by Iain Lawrence
Delacorte, 2009. 304 pgs. Juvenile Fiction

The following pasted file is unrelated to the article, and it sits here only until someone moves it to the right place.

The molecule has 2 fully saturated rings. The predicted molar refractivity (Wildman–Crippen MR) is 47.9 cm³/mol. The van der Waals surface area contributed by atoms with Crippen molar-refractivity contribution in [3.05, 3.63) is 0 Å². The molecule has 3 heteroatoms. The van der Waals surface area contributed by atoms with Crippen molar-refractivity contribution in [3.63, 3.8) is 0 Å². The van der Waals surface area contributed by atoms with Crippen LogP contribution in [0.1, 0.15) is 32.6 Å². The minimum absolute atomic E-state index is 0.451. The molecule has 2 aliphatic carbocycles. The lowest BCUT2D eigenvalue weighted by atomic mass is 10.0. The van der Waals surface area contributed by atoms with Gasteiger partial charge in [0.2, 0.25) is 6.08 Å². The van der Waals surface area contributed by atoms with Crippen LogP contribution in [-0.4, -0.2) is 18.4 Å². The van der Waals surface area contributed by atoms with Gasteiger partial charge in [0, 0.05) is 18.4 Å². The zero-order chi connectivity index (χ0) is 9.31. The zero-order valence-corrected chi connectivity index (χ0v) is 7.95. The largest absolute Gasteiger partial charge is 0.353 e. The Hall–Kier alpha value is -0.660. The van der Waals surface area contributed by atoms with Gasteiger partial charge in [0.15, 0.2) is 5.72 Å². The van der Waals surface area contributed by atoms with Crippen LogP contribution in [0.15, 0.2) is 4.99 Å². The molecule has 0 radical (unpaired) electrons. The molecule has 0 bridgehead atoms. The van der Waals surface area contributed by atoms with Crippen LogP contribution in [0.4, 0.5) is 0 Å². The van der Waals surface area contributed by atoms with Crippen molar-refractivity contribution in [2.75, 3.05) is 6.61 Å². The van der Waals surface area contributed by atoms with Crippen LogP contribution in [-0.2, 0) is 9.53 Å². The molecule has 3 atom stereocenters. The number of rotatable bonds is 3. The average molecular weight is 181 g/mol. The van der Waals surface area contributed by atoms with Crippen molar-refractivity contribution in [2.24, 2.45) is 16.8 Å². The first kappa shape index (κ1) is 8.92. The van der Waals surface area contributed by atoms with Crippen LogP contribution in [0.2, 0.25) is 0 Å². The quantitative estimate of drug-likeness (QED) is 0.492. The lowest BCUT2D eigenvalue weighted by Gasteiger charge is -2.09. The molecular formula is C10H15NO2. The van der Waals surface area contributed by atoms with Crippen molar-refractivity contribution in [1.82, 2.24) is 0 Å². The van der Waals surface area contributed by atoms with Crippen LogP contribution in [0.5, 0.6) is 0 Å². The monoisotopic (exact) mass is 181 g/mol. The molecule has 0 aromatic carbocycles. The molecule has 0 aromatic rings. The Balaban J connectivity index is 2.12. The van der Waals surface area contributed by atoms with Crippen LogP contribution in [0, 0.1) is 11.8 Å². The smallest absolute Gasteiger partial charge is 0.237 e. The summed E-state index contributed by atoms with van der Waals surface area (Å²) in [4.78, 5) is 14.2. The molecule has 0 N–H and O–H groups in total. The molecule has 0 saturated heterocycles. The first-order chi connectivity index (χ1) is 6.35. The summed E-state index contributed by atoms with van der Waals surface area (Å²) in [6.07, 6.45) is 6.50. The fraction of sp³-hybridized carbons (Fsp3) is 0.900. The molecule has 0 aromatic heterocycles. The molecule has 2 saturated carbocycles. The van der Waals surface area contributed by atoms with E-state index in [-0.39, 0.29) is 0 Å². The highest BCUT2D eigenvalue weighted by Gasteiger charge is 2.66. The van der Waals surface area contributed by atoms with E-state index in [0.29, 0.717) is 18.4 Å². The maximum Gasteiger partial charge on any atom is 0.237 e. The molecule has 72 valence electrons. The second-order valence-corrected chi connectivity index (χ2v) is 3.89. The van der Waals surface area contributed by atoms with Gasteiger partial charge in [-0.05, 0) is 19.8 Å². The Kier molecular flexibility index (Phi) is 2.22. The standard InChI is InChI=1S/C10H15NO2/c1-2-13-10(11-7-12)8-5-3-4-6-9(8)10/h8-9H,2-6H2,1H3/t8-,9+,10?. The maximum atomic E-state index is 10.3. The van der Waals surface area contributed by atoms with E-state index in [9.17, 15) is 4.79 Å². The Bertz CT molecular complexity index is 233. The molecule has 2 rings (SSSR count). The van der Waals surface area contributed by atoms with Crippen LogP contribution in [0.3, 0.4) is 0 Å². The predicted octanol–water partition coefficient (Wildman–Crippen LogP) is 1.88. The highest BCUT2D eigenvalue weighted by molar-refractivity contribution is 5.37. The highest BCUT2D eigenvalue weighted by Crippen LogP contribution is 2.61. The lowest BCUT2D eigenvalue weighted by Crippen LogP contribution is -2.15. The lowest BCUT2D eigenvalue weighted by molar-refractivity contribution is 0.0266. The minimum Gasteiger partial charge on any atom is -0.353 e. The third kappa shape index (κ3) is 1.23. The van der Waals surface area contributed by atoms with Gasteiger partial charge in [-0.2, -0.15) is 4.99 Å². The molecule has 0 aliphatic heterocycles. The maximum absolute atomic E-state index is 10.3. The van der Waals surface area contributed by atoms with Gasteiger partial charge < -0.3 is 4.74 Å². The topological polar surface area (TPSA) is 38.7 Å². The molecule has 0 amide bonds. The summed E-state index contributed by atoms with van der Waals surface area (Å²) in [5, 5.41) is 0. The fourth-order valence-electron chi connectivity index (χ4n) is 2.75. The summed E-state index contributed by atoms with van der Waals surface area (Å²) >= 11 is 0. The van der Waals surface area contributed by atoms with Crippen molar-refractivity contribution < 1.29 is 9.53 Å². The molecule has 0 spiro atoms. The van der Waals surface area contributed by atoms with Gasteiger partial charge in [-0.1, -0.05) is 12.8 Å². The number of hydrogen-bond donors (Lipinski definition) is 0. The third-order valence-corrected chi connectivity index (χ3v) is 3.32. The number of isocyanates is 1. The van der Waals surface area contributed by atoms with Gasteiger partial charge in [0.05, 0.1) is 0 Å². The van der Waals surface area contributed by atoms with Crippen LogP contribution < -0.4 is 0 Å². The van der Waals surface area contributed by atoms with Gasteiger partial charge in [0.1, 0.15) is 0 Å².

Shy, lonely, motherless Laurie Valentine has no friends to speak of until Dickie Espinosa moves in down the street and the two become inseparable, floating twigs down the stream in Rotary Park, playing with the train set in Dickie's basement--inseparable, that is, until Dickie contracts polio and winds up in an iron lung in the hospital. Laurie's father, a fundraiser for the March of Dimes, knows all about polio, including that it would be entirely safe for Laurie to visit Dickie, but he tells her to stay away just to be sure. She goes anyway. Two other children share the respirator room with Dickie and at his request, she tells them all a story which includes gnomes, dragons, gryphons, Khan the Hunter, and most of all, Collosso the Giant and Jimmy, the tiny little boy destined to slay him. As the story progresses it becomes clear that the children on the polio ward are not only hearing the story but participating in it and that their happiness and their very lives may depend on its outcome. In The Giant-Slayer Iain Lawrence has told a memorable story that not only accurately recreates the frightening years of the polio epidemic, but creates a richly-imagined fantasy landscape where courage, love, and the magic they create can bring remarkable things to pass.